Michael Phipps’s picture

I've been putting off building an importing routine because there was just too much to think about using this approach. I'm sure I'd make a mistake and not realise, until it was in production a few months.

I've just seen a much better solution at which uses node_save() and very clean code instead of all this sql manipulation.

                global $user;

        $node = new StdClass();
        // Information for base node
        $node->type = 'content type';  // *** This needs to be a valid content type
        $node->uid = $user->uid;

        // Optional - Useful if you want the create date/time to reflect something other than now
        // $node->created = ** Valid unix time stamp

        $node->status = 1;  // Set to 0 if you do not want the content published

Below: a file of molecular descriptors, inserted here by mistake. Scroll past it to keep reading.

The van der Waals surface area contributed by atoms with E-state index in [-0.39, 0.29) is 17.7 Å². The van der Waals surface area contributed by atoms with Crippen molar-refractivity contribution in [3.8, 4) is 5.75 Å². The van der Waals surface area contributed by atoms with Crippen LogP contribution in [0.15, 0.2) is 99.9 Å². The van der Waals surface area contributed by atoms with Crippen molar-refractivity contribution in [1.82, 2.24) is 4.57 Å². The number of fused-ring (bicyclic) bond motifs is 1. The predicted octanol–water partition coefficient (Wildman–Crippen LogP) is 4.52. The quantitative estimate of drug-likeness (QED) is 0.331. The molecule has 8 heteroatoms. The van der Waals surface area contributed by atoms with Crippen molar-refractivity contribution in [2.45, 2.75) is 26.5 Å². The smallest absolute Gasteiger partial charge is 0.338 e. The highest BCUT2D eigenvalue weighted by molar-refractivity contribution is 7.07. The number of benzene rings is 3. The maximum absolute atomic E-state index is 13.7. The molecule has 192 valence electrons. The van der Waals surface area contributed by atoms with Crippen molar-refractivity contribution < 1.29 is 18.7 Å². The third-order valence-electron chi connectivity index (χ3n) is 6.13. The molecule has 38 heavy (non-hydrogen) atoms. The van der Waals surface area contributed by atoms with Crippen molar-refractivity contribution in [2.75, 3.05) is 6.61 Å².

$node->promote = 0;  // Set to 1 if you do not want the content promoted to the front page
        $node->sticky = 0;  // Set to 1 if you do not want the content sticky
        $node->title = 'This is the title for the content';
        $node->body = 'The body of the node';
        $node->teaser = 'The teaser of the node';

        $nid = $node->nid;

I think this a much more sane approach. CCK nodes can be handled in this manner as well. See more discussion on this at

excaliburst’s picture


daveslc’s picture

Is the above method (and list of tables) valid for drupal 6?

Carino’s picture


drupsites’s picture

^ is this vaild for Drupal 6 as well?

markatasu’s picture

Under Assumptions you suggest familiarity with terms and concepts. Can you provide links or references to resources for some of this basic information? Obviously a search on "nid" has been useless. As someone who hasn't got under the hood very much (and for my site at work I have no access to the database), where can I find some basic instruction on this? Most of the books I've found address either the front-end experience exclusively, or focus on the back end at a level suitable for users with degrees in programming.